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Tetrarogidae

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The waspfishes are a family, the Tetrarogidae, of scorpaeniform fishes native to the Indian Ocean and the West Pacific. They are closely related to the scorpionfishes. As their name suggests, waspfishes are often venomous; having poison glands on their spines. They are bottom-dwelling fish, living at depths to 300 metres (980 ft).[1] They are small fish, from 2.5–23 cm (1–9 in) long with spiny fins. These creatures usually live in hiding places on the sea bottom.

A recent study placed the waspfishes into an expanded stonefish clade (Synanceiidae) because all of these fish have a lachrymal saber that can project a switch-blade-like mechanism out from underneath their eye.[2][3]

Genera[4]

References

  1. ^ Eschmeyer, William N. (1998). Paxton, J.R.; Eschmeyer, W.N., eds. Encyclopedia of Fishes. San Diego: Academic Press. p. 176. ISBN 0-12-547665-5..mw-parser-output cite.citation{font-style:inherit}.mw-parser-output q{quotes:"""""'"'"}.mw-parser-output code.cs1-code{color:inherit;background:inherit;border:inherit;padding:inherit}.mw-parser-output .cs1-lock-free a{background:url("//upload.wikimedia.org/wikipedia/commons/thumb/6/65/Lock-green.svg/9px-Lock-green.svg.png")no-repeat;background-position:right .1em center}.mw-parser-output .cs1-lock-limited a,.mw-parser-output .cs1-lock-registration a{background:url("//upload.wikimedia.org/wikipedia/commons/thumb/d/d6/Lock-gray-alt-2.svg/9px-Lock-gray-alt-2.svg.png")no-repeat;background-position:right .1em center}.mw-parser-output .cs1-lock-subscription a{background:url("//upload.wikimedia.org/wikipedia/commons/thumb/a/aa/Lock-red-alt-2.svg/9px-Lock-red-alt-2.svg.png")no-repeat;background-position:right .1em center}.mw-parser-output .cs1-subscription,.mw-parser-output .cs1-registration{color:#555}.mw-parser-output .cs1-subscription span,.mw-parser-output .cs1-registration span{border-bottom:1px dotted;cursor:help}.mw-parser-output .cs1-hidden-error{display:none;font-size:100%}.mw-parser-output .cs1-visible-error{font-size:100%}.mw-parser-output .cs1-subscription,.mw-parser-output .cs1-registration,.mw-parser-output .cs1-format{font-size:95%}.mw-parser-output .cs1-kern-left,.mw-parser-output .cs1-kern-wl-left{padding-left:0.2em}.mw-parser-output .cs1-kern-right,.mw-parser-output .cs1-kern-wl-right{padding-right:0.2em}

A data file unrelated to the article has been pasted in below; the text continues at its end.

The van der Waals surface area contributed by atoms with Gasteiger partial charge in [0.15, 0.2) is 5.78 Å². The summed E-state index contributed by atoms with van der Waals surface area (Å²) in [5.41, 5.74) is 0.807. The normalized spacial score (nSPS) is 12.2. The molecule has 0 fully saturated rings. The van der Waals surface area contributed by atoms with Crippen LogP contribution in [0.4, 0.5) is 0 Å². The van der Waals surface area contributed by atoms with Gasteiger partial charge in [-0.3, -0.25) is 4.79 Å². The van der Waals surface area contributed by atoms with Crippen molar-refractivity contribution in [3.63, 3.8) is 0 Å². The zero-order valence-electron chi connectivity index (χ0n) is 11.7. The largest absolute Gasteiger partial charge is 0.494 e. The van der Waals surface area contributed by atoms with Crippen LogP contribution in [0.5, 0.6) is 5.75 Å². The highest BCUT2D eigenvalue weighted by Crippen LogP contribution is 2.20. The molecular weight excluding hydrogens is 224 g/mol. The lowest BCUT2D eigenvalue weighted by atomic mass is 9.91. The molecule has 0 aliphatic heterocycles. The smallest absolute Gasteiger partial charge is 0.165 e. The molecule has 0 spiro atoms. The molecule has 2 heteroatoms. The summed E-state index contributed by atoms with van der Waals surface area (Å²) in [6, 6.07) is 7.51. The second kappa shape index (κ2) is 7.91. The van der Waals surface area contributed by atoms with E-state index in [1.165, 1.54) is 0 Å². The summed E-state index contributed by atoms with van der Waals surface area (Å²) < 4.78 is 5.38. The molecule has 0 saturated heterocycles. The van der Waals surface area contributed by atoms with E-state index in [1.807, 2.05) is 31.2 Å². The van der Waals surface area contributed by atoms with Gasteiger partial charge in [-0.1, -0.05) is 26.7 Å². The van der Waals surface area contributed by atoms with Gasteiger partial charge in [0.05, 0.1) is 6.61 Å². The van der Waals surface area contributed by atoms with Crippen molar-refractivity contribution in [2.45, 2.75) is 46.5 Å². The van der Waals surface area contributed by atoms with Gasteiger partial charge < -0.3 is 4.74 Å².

2. ^ Smith, W. Leo; Smith, Elizabeth; Richardson, Clara (February 2018). "Phylogeny and Taxonomy of Flatheads, Scorpionfishes, Sea Robins, and Stonefishes (Percomorpha: Scorpaeniformes) and the Evolution of the Lachrymal Saber". Copeia. 106 (1): 94–119. doi:10.1643/CG-17-669.CS1 maint: Multiple names: authors list (link)
  3. ^ Willingham, AJ (April 13, 2018). "Stonefish are already scary, and now scientists have found they have switchblades in their heads". CNN.
  4. ^ Froese, Rainer, and Daniel Pauly, eds. (2012). "Tetrarogidae" in FishBase. December 2012 version.
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Tetrarogidae: Brief Summary

provided by wikipedia EN

The waspfishes are a family, the Tetrarogidae, of scorpaeniform fishes native to the Indian Ocean and the West Pacific. They are closely related to the scorpionfishes. As their name suggests, waspfishes are often venomous; having poison glands on their spines. They are bottom-dwelling fish, living at depths to 300 metres (980 ft). They are small fish, from 2.5–23 cm (1–9 in) long with spiny fins. These creatures usually live in hiding places on the sea bottom.

A recent study placed the waspfishes into an expanded stonefish clade (Synanceiidae) because all of these fish have a lachrymal saber that can project a switch-blade-like mechanism out from underneath their eye.

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